Bill was Second Mate on the old “smokey joe” CGS Estevan under that legendary master mariner, Capt Harry Ormiston (1889-1971), when I joined the (then) Victoria District Marine Agency as the (then) Superintendent of Lights in June 1956, a post I held until Oct 1959. His seamanship, acquired and polished during his many years of sailing with Harry, was absolutely superb, a true credit to his mentor. Among my happy, solid memories of Bill was his skillful handling of the Estevan’s sturdy work boats then used to take supplies ashore at lightstations, often in heavy seas. (No choppers in those days). Not once in my time did he ever misjudge the swells, damage a work boat, or dump its cargo in the water. Nor did he ever cause me to be dunked when I used to jump from the bow onto wet slippery seaweed-covered rocks when doing an annual lighthouse inspection – or when scrambling back on board afterwards.
Captain Exley, as he was when I last met him (his guest for lunch on the CGS Sir James Douglas while visiting Victoria in 1964), was a man I greatly admired and respected – as he was indeed by the lightkeepers who knew him and the ships’ crewmen who served with him. It was my privilege to have known him, enjoyed his friendship and sailed several thousands of West Coast nautical miles with him. – John Bathurst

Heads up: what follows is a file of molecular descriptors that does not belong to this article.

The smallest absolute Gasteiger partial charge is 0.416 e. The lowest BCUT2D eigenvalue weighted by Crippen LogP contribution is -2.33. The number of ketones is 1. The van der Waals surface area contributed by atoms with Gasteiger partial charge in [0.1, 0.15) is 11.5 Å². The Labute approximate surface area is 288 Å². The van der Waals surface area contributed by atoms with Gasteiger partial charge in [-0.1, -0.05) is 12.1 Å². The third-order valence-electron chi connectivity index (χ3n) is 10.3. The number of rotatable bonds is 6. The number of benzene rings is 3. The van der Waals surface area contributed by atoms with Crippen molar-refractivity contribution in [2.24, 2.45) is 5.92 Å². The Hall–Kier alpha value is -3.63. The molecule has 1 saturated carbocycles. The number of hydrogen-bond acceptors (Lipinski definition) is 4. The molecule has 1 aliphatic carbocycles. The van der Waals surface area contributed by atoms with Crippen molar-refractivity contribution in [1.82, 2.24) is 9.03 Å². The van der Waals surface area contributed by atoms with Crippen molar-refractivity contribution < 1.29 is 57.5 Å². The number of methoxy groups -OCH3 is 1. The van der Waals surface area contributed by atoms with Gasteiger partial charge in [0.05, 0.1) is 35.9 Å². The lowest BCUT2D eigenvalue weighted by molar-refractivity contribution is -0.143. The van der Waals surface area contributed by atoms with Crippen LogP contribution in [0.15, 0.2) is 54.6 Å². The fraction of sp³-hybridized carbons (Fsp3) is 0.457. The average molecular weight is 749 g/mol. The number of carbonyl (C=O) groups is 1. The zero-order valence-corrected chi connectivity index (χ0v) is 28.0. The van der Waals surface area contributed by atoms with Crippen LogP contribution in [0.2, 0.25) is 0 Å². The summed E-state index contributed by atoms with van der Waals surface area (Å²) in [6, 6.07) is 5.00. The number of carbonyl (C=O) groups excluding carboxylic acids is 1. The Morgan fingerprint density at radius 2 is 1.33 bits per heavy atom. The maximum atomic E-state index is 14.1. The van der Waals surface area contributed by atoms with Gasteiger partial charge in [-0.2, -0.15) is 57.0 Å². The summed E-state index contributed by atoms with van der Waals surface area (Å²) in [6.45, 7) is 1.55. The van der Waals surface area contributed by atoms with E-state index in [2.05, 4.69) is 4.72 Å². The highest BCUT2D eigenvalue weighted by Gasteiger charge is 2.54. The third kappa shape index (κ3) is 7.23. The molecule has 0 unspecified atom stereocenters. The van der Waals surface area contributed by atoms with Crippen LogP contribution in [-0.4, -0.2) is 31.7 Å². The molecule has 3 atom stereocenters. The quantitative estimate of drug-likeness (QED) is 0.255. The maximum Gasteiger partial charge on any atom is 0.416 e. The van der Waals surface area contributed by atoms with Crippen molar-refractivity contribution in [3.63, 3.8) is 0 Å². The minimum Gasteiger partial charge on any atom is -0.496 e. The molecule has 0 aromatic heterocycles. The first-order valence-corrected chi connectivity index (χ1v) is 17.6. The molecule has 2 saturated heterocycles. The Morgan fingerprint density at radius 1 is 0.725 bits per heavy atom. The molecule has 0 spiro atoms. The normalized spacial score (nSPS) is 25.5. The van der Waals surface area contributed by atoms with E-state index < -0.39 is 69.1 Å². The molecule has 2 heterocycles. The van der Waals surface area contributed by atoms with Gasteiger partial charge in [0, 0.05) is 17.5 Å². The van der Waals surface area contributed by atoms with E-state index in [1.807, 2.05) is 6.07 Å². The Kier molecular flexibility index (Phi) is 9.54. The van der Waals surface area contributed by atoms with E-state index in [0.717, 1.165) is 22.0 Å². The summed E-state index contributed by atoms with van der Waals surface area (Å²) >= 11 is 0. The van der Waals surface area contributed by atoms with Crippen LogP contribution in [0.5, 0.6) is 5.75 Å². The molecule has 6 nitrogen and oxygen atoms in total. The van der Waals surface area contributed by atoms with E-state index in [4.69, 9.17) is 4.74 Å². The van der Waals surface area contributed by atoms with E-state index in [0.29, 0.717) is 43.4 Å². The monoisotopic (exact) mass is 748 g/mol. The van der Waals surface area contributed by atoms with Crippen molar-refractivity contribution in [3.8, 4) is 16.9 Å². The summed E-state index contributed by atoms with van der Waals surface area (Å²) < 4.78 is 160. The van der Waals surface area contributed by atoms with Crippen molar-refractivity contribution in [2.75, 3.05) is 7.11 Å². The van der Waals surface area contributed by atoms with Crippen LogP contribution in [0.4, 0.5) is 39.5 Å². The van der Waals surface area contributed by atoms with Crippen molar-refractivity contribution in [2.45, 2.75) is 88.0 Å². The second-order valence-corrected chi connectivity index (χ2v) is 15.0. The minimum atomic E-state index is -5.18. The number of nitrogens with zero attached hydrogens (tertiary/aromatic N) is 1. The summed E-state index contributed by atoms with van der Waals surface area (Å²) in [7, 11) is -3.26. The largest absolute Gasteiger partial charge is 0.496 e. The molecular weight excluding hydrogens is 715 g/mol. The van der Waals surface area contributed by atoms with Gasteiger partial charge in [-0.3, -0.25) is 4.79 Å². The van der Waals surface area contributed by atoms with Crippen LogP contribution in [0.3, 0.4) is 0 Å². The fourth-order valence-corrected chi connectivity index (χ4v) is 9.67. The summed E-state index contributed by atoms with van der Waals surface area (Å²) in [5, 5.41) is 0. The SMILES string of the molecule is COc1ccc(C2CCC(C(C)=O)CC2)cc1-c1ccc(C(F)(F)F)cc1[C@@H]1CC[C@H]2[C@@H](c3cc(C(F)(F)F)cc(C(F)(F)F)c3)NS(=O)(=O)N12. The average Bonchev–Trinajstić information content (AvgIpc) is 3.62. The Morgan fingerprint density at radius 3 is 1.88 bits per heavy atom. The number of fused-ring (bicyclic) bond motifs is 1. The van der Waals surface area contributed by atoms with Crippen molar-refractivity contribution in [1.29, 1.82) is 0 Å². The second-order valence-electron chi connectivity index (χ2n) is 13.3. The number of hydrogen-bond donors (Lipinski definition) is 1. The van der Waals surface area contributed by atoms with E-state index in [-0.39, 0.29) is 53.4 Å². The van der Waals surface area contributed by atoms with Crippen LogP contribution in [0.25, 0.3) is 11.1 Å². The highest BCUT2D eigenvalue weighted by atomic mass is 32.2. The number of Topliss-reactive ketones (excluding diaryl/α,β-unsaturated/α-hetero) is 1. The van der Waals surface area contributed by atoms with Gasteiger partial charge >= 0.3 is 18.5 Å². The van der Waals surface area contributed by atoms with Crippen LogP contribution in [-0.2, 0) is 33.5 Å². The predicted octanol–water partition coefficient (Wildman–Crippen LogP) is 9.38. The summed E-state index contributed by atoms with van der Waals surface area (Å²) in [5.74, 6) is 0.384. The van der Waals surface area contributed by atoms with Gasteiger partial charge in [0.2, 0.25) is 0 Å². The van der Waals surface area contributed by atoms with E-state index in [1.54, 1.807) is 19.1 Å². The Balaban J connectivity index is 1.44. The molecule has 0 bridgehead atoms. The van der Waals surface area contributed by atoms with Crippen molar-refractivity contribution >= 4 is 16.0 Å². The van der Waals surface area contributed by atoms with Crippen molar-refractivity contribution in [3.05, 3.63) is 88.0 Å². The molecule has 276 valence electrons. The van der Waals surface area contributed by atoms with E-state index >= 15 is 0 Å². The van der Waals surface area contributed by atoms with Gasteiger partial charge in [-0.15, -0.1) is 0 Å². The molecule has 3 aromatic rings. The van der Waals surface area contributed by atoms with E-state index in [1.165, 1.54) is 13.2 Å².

Bill’s first love might have been the sea..,but as superintendant of Lights he soon became an avid helicopter passenger and particularly liked low flying.
As pilots we had a wonderful rapport with him and consequently we made every effort to comply with his numerous requests and I for one appreciated the fact that he never pressured us to fly when we considered for instance that the weather precluded flying, but he expected us to give it a try if conditions were marginal, and that was fair enough.
One example was when he “desperately” wanted to interview and eventually fire a troublesome assistant lighthouse keeper at Pine Island lighthouse. As we both approached Pine the usual summertime band of fog was really heavy (Pine was calling it 1/4 mile visibility), below our limits, but we headed out hover taxying you might say, riding the swells, the sea being my only reference. Our only concern being that we might bump into a ship!
Anyway we made it, picked up the assistant and headed back through the same soup, saw a hole in the fog climbed like an elevator and rode several miles back to Port Hardy on top of the fogbank.
On arrival there Bill Exley turned to me and said “Let’s never do that again!” It was pretty hairy all right. – Ivor Roberts (aka Ivor the Driver)
I always considered Bill Exley a Leader! – retlkpr